Musings of an Aging Lesbian
I was interviewed by a grad student yesterday. Among other things, he asked this question: What advice would I give people working in higher education today about LGBTQ people. My response was that I cannot give such advice beyond loving on all students. The reality is that I’m 72. I have little in common beyond a shared history with young folks. They get to live lives about which I could only have hoped back in the day. While I was/am smart, courageous, and fearless, so are they in such dramatic and badass ways. I’m deeply proud of my former students and my own young grandchildren, and I will always stand up and stand with them. But I can no longer teach others about who they are. They are doing that quite well…
Gratitude Day 16
Today I’m grateful for the music of the women such as Cris Williamson, Meg Christian, Holly Near, and Tret Fure, that still speaks to my heart and captures the spirit I feel so deep inside my soul. I’m grateful that Kelly and I still listen to those passionate, loving, women-rising songs.
I invite you to add that for which you are grateful today.
Rudyard Kipling said: If history were taught in the form of stories, it would never be forgotten. The snippets of LGBTQ history here are the stories of our lives, the stories of the giants on whose shoulders we all stand. Learn about them then tell the stories and remember…
Thanks for taking this journey with me. Now go write your story!
THIS DAY IN LGBT HISTORY – NOVEMBER 16
1502, Italy – Sandro Botticelli (c. 1445 – May 17, 1510) is accused of sodomy but the charges were dropped. Botticelli was an Italian painter of the Early Renaissance. He belonged to the Florentine School under the patronage of Lorenzo de’ Medici. Botticelli’s posthumous reputation suffered until the late 19th century; since then, his work has been seen to represent the linear grace of Early Renaissance painting.
1928, UK – “The Well of Loneliness” by Radclyffe Hall (12 August 1880 – 7 October 1943) is declared obscene. Hall is best known for this groundbreaking work in lesbian literature.
1964 – Randy Wicker (born February 3, 1938) is a guest on “The Les Crane Show,” becoming the first openly gay person to appear on national television. Following the show, Wicker is barraged by hundreds of letters from isolated lesbians and gay men across the country. He is an American author, activist and blogger. After involvement in the early homophile and gay liberation movements, Wicker became active around the issue of human cloning.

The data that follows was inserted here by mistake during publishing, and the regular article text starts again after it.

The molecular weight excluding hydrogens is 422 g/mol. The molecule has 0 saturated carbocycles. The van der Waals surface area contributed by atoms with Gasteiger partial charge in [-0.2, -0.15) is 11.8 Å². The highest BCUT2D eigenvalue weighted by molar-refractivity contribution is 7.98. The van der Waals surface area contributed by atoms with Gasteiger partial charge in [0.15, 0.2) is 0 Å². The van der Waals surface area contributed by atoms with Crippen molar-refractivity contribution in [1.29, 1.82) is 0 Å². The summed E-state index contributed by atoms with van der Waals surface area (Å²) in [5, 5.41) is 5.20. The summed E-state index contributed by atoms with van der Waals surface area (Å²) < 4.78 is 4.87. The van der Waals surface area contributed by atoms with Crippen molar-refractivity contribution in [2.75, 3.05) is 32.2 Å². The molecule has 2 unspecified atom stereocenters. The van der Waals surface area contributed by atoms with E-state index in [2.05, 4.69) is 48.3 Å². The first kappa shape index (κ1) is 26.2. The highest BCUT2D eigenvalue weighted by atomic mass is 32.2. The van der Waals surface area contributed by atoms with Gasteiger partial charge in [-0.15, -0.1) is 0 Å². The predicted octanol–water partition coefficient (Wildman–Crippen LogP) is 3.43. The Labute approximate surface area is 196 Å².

1970, UK – The London Gay Liberation Front attends a demonstration in support of the National Union of Students.
1971 – Bruce Voeller (May 12, 1934 – February 13, 1994), chair of the Gay Activist Alliance State and Federal Affairs Committee, questions Sen. Ted Kennedy. Kennedy said he would support efforts to end policies which deny homosexuals the right to work gainfully in their professions.
1979 – Martin Sherman’s (born December 22, 1938) “Bent,” about the Nazi persecution of homosexuals, starring Richard Gere and David Dukes, begins previews on Broadway. Sherman is an American dramatist and screenwriter best known for his 20 stage plays which have been produced in over 55 countries. He rose to fame in 1979 with the production of his Pulitzer Prize-nominated play Bent, which explores the persecution of homosexuals during the Holocaust.
1984, Germany – The West German government announces it will attempt to pass legislation making it a crime for a person with AIDS to have sex.
1989, Germany – The Center for Homosexual Lifestyles was established in Berlin. It was the first time in Germany that a public office was established specifically to deal with the concerns of lesbians and gay men. Called the Referat fur Gleichgeschlectliche Lebensweisen (Center for Homosexual Lifestyles), the state-level office works to eliminate discrimination and promote understanding of gay men and lesbians.
1995, Canada – A directive was issued by the Canadian Government allowing workers in same-sex relationships to take time off in the event of a partner’s illness or death.
Stand up, speak out, share your story!
(Historical information obtained from a variety of sources including QUIST at facebook.com/quistapp, Back2Stonewall.com, #LavenderEffect, DataLounge.com, #ArronsGayInfo, #AllThingsQueer, #RSLevinson, #AmaraDasWilhelm, out.com, #SafeSchoolsCoalition, and/or Wikipedia. If you wish to edit an item or add an item, please send an email to me at firstname.lastname@example.org. Thanks!)